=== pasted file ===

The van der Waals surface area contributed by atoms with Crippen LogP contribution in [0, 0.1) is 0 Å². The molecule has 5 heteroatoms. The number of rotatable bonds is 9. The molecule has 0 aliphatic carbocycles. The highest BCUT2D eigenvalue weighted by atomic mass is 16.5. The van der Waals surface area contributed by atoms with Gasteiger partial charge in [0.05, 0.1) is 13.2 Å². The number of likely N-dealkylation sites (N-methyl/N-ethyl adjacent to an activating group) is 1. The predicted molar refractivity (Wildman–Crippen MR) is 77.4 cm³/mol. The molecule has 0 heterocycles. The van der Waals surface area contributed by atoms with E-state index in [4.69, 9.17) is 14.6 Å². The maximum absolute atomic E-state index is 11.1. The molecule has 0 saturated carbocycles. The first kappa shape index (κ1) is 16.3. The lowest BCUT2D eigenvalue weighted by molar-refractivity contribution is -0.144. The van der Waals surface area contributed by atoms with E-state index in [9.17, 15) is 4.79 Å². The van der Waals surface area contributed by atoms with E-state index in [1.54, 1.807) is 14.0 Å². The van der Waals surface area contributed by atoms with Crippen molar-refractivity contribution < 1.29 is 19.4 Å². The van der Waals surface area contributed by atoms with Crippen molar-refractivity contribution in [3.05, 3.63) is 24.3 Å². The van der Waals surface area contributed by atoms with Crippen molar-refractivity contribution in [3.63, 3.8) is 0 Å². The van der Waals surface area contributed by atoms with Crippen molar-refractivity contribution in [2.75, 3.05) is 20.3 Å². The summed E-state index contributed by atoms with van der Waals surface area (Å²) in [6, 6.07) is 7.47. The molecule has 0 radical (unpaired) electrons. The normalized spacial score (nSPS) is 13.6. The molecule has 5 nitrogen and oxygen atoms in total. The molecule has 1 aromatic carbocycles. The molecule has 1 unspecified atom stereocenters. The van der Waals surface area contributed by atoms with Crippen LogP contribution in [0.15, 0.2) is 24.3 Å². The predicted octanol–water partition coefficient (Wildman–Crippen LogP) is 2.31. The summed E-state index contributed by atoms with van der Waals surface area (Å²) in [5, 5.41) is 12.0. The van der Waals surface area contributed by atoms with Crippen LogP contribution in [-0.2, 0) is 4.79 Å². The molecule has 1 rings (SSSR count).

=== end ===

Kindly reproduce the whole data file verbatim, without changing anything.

The van der Waals surface area contributed by atoms with Crippen LogP contribution in [0, 0.1) is 0 Å². The molecule has 5 heteroatoms. The number of rotatable bonds is 9. The molecule has 0 aliphatic carbocycles. The highest BCUT2D eigenvalue weighted by atomic mass is 16.5. The van der Waals surface area contributed by atoms with Gasteiger partial charge in [0.05, 0.1) is 13.2 Å². The number of likely N-dealkylation sites (N-methyl/N-ethyl adjacent to an activating group) is 1. The predicted molar refractivity (Wildman–Crippen MR) is 77.4 cm³/mol. The molecule has 0 heterocycles. The van der Waals surface area contributed by atoms with E-state index in [4.69, 9.17) is 14.6 Å². The maximum absolute atomic E-state index is 11.1. The molecule has 0 saturated carbocycles. The first kappa shape index (κ1) is 16.3. The lowest BCUT2D eigenvalue weighted by molar-refractivity contribution is -0.144. The van der Waals surface area contributed by atoms with E-state index in [9.17, 15) is 4.79 Å². The van der Waals surface area contributed by atoms with E-state index in [1.54, 1.807) is 14.0 Å². The van der Waals surface area contributed by atoms with Crippen molar-refractivity contribution < 1.29 is 19.4 Å². The van der Waals surface area contributed by atoms with Crippen molar-refractivity contribution in [3.05, 3.63) is 24.3 Å². The van der Waals surface area contributed by atoms with Crippen molar-refractivity contribution in [3.63, 3.8) is 0 Å². The van der Waals surface area contributed by atoms with Crippen molar-refractivity contribution in [2.75, 3.05) is 20.3 Å². The summed E-state index contributed by atoms with van der Waals surface area (Å²) in [6, 6.07) is 7.47. The molecule has 0 radical (unpaired) electrons. The normalized spacial score (nSPS) is 13.6. The molecule has 5 nitrogen and oxygen atoms in total. The molecule has 1 aromatic carbocycles. The molecule has 1 unspecified atom stereocenters. The van der Waals surface area contributed by atoms with Crippen LogP contribution in [0.15, 0.2) is 24.3 Å². The predicted octanol–water partition coefficient (Wildman–Crippen LogP) is 2.31. The summed E-state index contributed by atoms with van der Waals surface area (Å²) in [5, 5.41) is 12.0. The van der Waals surface area contributed by atoms with Crippen LogP contribution in [-0.2, 0) is 4.79 Å². The molecule has 1 rings (SSSR count).